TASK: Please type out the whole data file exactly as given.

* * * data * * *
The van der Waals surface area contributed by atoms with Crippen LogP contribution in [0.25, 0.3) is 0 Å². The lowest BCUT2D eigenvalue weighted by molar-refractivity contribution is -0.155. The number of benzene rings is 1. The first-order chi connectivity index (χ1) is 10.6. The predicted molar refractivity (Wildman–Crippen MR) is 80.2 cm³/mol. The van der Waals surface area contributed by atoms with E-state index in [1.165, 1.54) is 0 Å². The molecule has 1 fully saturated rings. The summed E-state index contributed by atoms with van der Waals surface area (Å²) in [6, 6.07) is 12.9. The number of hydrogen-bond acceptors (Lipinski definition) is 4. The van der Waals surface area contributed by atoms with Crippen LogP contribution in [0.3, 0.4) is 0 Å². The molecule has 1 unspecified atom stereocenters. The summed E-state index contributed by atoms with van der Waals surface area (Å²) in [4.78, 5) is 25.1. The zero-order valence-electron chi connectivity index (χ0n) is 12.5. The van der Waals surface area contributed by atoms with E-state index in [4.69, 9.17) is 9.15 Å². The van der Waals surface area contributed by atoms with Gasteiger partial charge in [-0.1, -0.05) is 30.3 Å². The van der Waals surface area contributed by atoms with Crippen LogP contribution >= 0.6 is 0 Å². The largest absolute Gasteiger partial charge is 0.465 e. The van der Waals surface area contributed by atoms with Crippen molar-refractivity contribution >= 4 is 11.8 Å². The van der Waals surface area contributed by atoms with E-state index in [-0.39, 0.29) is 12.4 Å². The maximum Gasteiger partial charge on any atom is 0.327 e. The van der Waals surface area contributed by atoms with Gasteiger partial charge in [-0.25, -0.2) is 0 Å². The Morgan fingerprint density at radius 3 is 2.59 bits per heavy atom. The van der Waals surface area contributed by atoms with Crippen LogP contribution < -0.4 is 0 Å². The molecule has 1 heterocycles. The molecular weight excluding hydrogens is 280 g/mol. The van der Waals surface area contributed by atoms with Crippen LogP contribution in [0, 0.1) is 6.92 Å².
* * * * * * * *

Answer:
The van der Waals surface area contributed by atoms with Crippen LogP contribution in [0.25, 0.3) is 0 Å². The lowest BCUT2D eigenvalue weighted by molar-refractivity contribution is -0.155. The number of benzene rings is 1. The first-order chi connectivity index (χ1) is 10.6. The predicted molar refractivity (Wildman–Crippen MR) is 80.2 cm³/mol. The van der Waals surface area contributed by atoms with E-state index in [1.165, 1.54) is 0 Å². The molecule has 1 fully saturated rings. The summed E-state index contributed by atoms with van der Waals surface area (Å²) in [6, 6.07) is 12.9. The number of hydrogen-bond acceptors (Lipinski definition) is 4. The van der Waals surface area contributed by atoms with Crippen LogP contribution in [0.3, 0.4) is 0 Å². The molecule has 1 unspecified atom stereocenters. The summed E-state index contributed by atoms with van der Waals surface area (Å²) in [4.78, 5) is 25.1. The zero-order valence-electron chi connectivity index (χ0n) is 12.5. The van der Waals surface area contributed by atoms with E-state index in [4.69, 9.17) is 9.15 Å². The van der Waals surface area contributed by atoms with Gasteiger partial charge in [-0.1, -0.05) is 30.3 Å². The van der Waals surface area contributed by atoms with Crippen LogP contribution >= 0.6 is 0 Å². The largest absolute Gasteiger partial charge is 0.465 e. The van der Waals surface area contributed by atoms with Crippen molar-refractivity contribution >= 4 is 11.8 Å². The van der Waals surface area contributed by atoms with E-state index in [-0.39, 0.29) is 12.4 Å². The maximum Gasteiger partial charge on any atom is 0.327 e. The van der Waals surface area contributed by atoms with Gasteiger partial charge in [-0.25, -0.2) is 0 Å². The Morgan fingerprint density at radius 3 is 2.59 bits per heavy atom. The van der Waals surface area contributed by atoms with Crippen LogP contribution < -0.4 is 0 Å². The molecule has 1 heterocycles. The molecular weight excluding hydrogens is 280 g/mol. The van der Waals surface area contributed by atoms with Crippen LogP contribution in [0, 0.1) is 6.92 Å².